The Pressure is On


James Garrido - Have Scanner Will Travel


While engine mechanical diagnostics dates back to, well, ever since the first engines were made, the way we diagnose those defects continues to evolve. The toughest aspect of engine mechanical diagnostics may not be as sophisticated as electronic control systems diagnostics but due to disassembly requirements inherent in mechanical inspection it can be just as time consuming. However there are some relatively new techniques we can use to pinpoint engine mechanical defects in both a timely and accurate manner without disassembly by using pressure transducers. A transducer is anything that senses one type of physical quantity and outputs another physical quantity in proportion to the first.



In this case I am speaking of an “In Cylinder Pressure Transducer” which reacts to cylinder pressure by outputting a corresponding electrical signal to an oscilloscope. This pressure transducer is installed in the cylinder in the place of a removed spark plug. Then the engine is cranked, started and run while the transducer is used to graph pressure changes in the cylinder as the pistons is moving and the valves are opening and closing the way they would during normal combustion. Only there is no combustion due to the spark plug energy being shorted to ground to facilitate use of the tester. In this way we can watch each of the mechanical aspects of the engine and determine if any part of the equation is defective with out disassembling the engine!



In figure 1 we will take a brief look at what a good in cylinder pressure waveform should look like relative to possible cam timing issues. For a much more detailed explanation of the information contained these types of waveforms visit see the following article: "Anatomy of a Compression Waveform"


On a normal engine as the piston begins to rise from the 180 degrees of rotation the BDC marker should dissect the exhaust stroke pressure rise ramp at approximately 50% of the total height of the waveform. If the 180 degree marker falls as much as 10° below or 15° above the 50% point, exhaust cam timing is within a normal range.



When viewing the intake stroke pressure drop ramp, a cursor placed 20 degrees after the 360 degree TDC marker (or 380 degrees). This cursor should intersect the downward slope of the waveform at the 50% point, give or take 10°, to be within a normal range.

Normal cam timing design tends to fall in these ranges due to the influences of ambient pressures and the requirements of fuel mileage and emission control priorities. Non-normally aspirated engines, vario-cam and high performance engines may vary further from these general specifications but not drastically.


Now let’s look at a 1995 Toyota Tacoma with a complaint of poor idle and low power on acceleration. This truck has a 3.4L DOHC V6 engine. There were no DTCs stored and all the fuel trim values were a negative 5-8%. I put a vacuum gauge on the engine and found that at idle we had only 8”Hg of vacuum. At 3000 RPMs the vacuum just barely improved but did not drop so I did not believe the problem was an exhaust restriction. I asked the shop if they checked the camshaft timing. They stated that they had pulled to timing covers and checked the cam and crank gear timing marks and that they were exactly where they should be. I decided to check the CMP and CKP sensor waveforms to see if at least the bank #2 camshaft was lined up properly. The bank one cams had no CMP sensor to look at for comparison. The waveform shown in figure 2 matched perfectly with 2 known good waveforms I found on iATN. Still believing the cams may be out of time I installed a pressure transducer in the bank #1 cylinder #5 spark plug hole and ran the engine. As you can see in figure 3 the pressure rise is occurring late (retarded) completely after the BDC mark. Installing the pressure transducer in the bank #2 cylinder #2 spark plug produced exactly the same retarded pressure waveform figure 4.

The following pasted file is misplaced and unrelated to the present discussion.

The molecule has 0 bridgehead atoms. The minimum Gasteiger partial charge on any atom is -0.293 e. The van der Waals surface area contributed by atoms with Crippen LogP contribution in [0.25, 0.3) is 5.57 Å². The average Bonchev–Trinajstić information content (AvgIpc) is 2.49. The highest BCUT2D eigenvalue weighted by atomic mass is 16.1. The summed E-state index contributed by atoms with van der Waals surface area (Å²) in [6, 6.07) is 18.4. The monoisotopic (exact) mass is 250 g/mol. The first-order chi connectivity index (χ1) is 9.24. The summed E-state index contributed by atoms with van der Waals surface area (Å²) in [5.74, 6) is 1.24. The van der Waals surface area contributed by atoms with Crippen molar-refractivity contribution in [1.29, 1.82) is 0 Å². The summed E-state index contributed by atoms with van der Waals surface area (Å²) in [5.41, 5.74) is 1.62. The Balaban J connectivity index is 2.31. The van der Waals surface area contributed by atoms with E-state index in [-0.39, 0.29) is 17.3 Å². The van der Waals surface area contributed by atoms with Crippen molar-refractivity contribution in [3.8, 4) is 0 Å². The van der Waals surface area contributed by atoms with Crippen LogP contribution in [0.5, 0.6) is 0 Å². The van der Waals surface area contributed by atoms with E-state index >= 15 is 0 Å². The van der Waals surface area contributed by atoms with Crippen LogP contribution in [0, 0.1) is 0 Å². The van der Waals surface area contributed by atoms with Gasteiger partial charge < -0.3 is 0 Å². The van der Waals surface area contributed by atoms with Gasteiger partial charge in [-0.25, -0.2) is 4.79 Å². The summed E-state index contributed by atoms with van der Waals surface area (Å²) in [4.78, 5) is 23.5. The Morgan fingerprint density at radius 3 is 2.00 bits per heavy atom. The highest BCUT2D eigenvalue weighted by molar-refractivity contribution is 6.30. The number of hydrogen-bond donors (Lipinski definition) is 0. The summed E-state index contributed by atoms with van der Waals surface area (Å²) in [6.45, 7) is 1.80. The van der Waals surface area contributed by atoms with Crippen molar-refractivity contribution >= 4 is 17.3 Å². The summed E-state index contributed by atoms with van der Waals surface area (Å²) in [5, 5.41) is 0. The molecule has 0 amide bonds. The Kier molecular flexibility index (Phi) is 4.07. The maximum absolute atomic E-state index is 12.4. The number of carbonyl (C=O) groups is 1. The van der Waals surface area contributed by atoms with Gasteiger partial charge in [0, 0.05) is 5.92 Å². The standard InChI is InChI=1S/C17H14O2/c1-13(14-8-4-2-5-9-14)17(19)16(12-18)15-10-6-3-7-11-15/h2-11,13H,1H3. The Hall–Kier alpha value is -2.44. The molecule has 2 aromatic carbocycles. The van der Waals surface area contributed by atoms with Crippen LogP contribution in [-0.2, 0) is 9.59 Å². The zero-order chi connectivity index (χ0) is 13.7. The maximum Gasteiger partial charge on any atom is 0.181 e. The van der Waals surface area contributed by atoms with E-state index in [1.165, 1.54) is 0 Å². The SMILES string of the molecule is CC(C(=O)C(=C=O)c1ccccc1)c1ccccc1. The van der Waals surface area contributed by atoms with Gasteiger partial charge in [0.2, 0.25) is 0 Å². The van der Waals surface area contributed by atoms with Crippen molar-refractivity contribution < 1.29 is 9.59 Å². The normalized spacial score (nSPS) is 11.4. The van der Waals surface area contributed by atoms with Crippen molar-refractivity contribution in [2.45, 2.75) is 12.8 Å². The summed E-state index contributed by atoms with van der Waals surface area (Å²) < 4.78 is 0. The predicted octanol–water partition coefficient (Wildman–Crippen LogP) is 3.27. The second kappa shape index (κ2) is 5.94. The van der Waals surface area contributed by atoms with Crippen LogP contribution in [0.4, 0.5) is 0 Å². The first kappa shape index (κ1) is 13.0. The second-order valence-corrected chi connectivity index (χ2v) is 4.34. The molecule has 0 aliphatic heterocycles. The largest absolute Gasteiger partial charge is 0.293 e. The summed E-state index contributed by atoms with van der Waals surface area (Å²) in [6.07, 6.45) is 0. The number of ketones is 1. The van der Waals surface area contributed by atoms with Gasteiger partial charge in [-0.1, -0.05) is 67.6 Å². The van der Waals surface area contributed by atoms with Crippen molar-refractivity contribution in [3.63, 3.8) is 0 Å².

With both sets of cams being out of time on both cylinder heads the exact same amount and a CMP/CKP waveform that was in alignment, there was only one possible explanation. The crank shaft had advanced independently of the crankshaft timing gear and the entire rest of the valve train. As you can see in the photo in figure 5 the crankshaft key way gouged into the crankshaft gear allowing the crankshaft to advance without the rest of the valve train.



When the pressure is on to come up with an accurate diagnoses in a short amount of time nothing beats pressure transducer waveforms! We’ll explore different engine mechanical defects using in cylinder pressure waveforms in future columns.



The Pressure is On fig 1

Fig. 1

The Pressure is On fig 2

Fig. 2

The Pressure is On fig 3

Fig. 3

The Pressure is On fig 4

Fig. 4

The Pressure is On fig 5

Fig. 5

Automotive Test Solutions is a multi-national award winning company for innovative thinking that produces patented tool solutions for the automotive industries.

Established in 2001, ATS manufactures oscilloscopes, OBD II generic scan tools, misfire detectors, pressure transducers, leak detectors, gas analyzers, borescopes,

engine simulators, ignition analyzers, and a number of high tech training products to serve the automotive technician.

Copyright © 2017 Automotive Test Solutions, Inc.



515 Wyoming Blvd. SE Suite A

Albuquerque, NM 87123


505-265-5077    800-572-6112




Mon-Fri 8AM - 5PM      Sat - Sun Closed

Sign Up for Email Updates

For email marketing you can trust